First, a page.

When your scammer is taking the lead on how payment should be handled, they will most likely tell you how the art needs to be shipped. When they direct the transaction, you are no longer in control so look for any strange shipping requirements that they ask of you.

Red Flag #7 Requesting Personal Information

Your scammer will ask for personal information to send you their payment. Usually, they ask for your full name, address, and phone number. Do not give out your information! They may provide information on their end, perhaps an address to send the artwork. This address is an attempt for them to look like a valid buyer.

*When I researched the address provided to me in a scam email, I found that the address was to a house that was recently for sale! Nobody lived where they wanted me to ship my art to.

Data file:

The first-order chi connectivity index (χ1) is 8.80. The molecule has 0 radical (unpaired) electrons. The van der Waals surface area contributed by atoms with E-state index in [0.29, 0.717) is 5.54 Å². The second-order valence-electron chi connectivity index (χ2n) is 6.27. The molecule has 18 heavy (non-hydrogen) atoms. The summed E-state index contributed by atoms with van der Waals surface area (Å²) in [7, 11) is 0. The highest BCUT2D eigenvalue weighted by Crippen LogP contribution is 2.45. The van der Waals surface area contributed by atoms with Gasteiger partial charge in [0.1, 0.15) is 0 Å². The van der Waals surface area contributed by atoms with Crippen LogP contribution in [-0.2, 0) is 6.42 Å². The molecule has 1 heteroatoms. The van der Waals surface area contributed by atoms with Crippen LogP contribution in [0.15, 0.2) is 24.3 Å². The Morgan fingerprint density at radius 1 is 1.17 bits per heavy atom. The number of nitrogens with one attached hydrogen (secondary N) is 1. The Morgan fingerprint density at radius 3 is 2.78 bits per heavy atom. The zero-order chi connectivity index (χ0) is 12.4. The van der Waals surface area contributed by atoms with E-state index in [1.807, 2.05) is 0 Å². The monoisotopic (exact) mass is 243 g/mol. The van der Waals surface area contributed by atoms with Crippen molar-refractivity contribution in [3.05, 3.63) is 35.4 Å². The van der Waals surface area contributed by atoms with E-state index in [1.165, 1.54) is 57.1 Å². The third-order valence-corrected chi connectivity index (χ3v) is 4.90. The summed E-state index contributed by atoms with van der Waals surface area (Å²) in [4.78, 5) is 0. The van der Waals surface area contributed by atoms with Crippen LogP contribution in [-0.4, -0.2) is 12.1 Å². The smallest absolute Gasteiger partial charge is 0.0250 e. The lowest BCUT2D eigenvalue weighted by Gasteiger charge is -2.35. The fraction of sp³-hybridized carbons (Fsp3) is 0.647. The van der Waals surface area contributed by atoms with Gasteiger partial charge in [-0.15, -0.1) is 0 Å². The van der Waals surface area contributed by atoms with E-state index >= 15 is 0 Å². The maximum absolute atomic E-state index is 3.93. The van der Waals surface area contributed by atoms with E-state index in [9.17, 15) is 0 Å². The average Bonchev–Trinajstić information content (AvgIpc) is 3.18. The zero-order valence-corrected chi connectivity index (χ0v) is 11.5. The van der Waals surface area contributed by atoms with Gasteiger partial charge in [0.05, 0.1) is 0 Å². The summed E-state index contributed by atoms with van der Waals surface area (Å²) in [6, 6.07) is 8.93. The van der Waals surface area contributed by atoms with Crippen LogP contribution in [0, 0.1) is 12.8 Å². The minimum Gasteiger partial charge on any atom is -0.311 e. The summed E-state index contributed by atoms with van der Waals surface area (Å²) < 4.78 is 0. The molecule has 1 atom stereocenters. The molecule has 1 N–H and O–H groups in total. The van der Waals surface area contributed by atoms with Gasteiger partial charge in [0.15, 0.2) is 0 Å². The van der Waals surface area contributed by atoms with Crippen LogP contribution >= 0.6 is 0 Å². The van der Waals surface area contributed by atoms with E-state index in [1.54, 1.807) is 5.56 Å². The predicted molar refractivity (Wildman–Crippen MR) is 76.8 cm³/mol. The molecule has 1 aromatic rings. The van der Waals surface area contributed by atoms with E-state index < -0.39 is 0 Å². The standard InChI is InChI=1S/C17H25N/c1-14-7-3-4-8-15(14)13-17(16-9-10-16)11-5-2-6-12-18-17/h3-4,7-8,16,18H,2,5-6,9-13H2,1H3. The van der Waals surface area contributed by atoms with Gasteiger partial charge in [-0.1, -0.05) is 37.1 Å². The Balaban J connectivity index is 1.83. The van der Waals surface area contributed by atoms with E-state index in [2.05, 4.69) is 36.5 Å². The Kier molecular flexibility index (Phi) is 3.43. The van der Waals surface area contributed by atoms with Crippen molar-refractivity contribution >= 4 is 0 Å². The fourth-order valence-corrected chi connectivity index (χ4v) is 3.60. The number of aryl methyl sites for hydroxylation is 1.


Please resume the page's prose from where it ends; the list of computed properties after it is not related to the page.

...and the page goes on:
Red Flag #8 Issue with Payment

The scammer will have a certain way they want the work shipped to a certain address and oftentimes using a check. Never allow your scammer to send you a check! The only way you can be sure you get paid is through credit. Use your Etsy site or Paypal and be sure to require pre-payment online. Never ship art without confirming you got paid. The money should be in your account before you ship your art to any buyer.

*If for some reason, you proceed with providing your information for them to send you a check, I have heard that they will often send you a check for an incorrect amount or for double the amount. This would be another red flag!

I told my scammer that an easy and great way to ensure financial security would be through purchasing my painting through my Etsy shop.  I mentioned that I would ship the painting once the payment was processed. Of course, I was responded by an email that said she couldn’t use a credit card or any online payment because the transaction couldn’t be completed. My scammer again asked for all of my personal information. Remember that this is your business and you run the ship. Never proceed with any purchase that you are feeling leery about and seek second opinions when you are unsure.